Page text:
From curvaceous decorative vases priced for budget shoppers to rethinking the type of space where political discussions take place among top diplomats, the reach of Dutch designer Hella Jongerius is wide and varied. She collaborates with very well-recognized clients, even if her name isn't known outside of design circles. The vases by Jongerius I mentioned are popular items at IKEA. And the diplomatic space I referenced is the North Delegates' Lounge at the United Nations headquarters in New York.
Now Jongerius, who is known for pairing a crafty, low-tech feel with sleek, contemporary forms, has the new task of redesigning the business class cabins for Dutch airline KLM. It's a smart design and marketing decision for both KLM and Jongerius. KLM, which has been collaborating with chic fashion designers and forward-thinking chefs from the Netherlands to help identify its brand with hip Dutch style, will continue on this path by collaborating with Jongerius, whose work has been shown in New York's Museum of Modern Art. And with the partnership, Jongerius will show off her quirky yet elegant vision to numerous business-class travelers who could very well be potential clients, too. The first planes will be remade with Jongerius's design in June 2013, and the goal is to remake a total of 22 business class cabins in KLM's fleet.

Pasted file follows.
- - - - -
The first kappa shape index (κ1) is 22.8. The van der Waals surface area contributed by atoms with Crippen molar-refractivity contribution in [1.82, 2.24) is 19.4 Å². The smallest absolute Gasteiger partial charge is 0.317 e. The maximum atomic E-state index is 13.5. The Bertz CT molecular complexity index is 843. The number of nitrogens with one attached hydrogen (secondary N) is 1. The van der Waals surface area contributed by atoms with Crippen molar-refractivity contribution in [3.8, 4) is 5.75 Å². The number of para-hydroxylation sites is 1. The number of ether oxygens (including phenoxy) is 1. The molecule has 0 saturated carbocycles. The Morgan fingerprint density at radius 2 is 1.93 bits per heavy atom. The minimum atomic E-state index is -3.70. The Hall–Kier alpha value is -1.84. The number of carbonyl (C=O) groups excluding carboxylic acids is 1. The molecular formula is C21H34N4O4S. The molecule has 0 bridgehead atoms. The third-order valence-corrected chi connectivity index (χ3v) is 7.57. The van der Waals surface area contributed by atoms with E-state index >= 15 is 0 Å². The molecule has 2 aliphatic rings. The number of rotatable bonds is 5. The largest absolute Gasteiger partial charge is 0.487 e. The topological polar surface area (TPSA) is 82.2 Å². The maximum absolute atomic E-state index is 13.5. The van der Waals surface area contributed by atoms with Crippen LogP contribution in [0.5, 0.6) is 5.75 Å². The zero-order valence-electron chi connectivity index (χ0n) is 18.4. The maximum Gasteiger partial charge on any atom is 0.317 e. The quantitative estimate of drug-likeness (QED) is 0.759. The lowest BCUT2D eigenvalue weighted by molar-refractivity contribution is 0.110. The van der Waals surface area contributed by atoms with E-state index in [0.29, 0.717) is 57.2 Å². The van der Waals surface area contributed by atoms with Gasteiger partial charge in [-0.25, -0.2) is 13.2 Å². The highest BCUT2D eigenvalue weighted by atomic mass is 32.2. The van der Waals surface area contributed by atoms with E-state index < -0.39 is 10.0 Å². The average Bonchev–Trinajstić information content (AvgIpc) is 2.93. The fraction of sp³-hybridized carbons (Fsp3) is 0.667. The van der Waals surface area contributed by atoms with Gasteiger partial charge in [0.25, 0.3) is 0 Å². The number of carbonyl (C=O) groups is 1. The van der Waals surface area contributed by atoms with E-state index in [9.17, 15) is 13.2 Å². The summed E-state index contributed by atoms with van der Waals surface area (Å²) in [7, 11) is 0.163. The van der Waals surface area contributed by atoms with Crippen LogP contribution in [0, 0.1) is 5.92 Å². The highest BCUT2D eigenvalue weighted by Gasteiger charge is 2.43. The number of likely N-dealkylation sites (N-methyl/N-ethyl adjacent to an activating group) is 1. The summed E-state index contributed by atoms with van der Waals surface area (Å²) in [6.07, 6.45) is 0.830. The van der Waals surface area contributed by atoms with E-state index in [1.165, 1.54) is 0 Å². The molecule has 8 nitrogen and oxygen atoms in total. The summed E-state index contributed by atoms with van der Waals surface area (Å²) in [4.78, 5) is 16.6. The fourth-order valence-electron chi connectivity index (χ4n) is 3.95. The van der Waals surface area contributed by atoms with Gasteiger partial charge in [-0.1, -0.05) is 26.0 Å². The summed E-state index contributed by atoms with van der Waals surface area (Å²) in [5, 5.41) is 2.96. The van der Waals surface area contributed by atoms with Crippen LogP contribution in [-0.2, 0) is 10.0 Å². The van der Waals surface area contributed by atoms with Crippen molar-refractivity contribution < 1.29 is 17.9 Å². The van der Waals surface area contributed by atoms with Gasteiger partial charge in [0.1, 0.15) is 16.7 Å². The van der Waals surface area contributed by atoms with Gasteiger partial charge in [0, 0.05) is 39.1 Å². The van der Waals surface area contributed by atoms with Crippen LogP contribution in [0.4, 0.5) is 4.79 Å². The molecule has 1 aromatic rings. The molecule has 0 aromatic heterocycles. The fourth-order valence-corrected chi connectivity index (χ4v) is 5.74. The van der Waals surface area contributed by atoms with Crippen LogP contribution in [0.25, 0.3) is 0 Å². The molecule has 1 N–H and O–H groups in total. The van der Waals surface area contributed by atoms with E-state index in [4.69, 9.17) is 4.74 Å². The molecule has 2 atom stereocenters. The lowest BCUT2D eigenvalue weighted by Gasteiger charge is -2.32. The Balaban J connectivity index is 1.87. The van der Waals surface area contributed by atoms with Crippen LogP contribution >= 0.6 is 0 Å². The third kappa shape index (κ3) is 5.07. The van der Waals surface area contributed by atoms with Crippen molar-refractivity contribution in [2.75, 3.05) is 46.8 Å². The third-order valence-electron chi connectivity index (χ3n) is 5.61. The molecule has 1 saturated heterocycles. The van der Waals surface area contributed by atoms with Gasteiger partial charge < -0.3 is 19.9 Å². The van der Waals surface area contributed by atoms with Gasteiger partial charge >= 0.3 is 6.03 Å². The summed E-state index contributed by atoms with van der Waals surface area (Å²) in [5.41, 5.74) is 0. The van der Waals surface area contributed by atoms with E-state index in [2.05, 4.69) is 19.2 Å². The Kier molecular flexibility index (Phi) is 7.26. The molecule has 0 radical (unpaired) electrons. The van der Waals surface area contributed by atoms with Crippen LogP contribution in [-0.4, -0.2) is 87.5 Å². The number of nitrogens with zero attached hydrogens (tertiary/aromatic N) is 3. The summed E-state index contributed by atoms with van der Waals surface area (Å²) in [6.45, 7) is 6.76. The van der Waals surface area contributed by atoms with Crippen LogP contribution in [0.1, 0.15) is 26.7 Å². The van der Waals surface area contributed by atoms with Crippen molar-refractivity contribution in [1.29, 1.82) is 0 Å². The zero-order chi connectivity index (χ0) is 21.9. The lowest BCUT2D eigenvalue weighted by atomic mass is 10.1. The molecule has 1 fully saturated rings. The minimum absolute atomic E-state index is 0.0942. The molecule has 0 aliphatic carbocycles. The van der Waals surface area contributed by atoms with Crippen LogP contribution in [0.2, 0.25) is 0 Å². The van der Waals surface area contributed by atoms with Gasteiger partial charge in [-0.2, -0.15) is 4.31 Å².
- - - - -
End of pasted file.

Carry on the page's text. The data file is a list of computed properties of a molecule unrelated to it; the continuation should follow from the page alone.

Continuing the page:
It's a move that echoes that of another well-known industrial designer, Australian Mark Newson, who designed a high-end lounge and an aircraft interior for Qantas, the Australian airline. (Some coverage of Newson's projects with Qantas weren't exactly glowing endorsements--FastCompany ran a tepid post in 2009--but the move seemed to make good business sense for both Newson and the airline.)
KLM's business executives seem excited about the Jongerius collaboration. "As a designer, Hella has broad experience which she can apply to the needs of KLM and its customers, in accordance with the specific requirements for cabin interiors in the airline industry," Erik Varwijk, Managing Director of KLM, said in a press release. "Her previous projects demonstrate her ability to process such criteria into top-quality designs such as the 'polder sofa,' which is both comfortable and beautiful."
The Polder Sofa, produced by swanky Swiss furniture maker Vitra, starts at over $9,000 and features cushions in various shapes, sizes, and textures, with decorative buttons made of natural materials like mother of pearl. The design is meant to evoke the Dutch landscape of canals, horizontal dykes, and low-lying land. The photo that KLM and Jongerius have released to illustrate their partnership features KLM's Varwijk standing behind the designer as she sits on a Polder Sofa. It's upholstered in KLM's signature royal blue--suggesting not so subtly that the Polder Sofa just might be a direct inspiration for the airline's business class seats to come.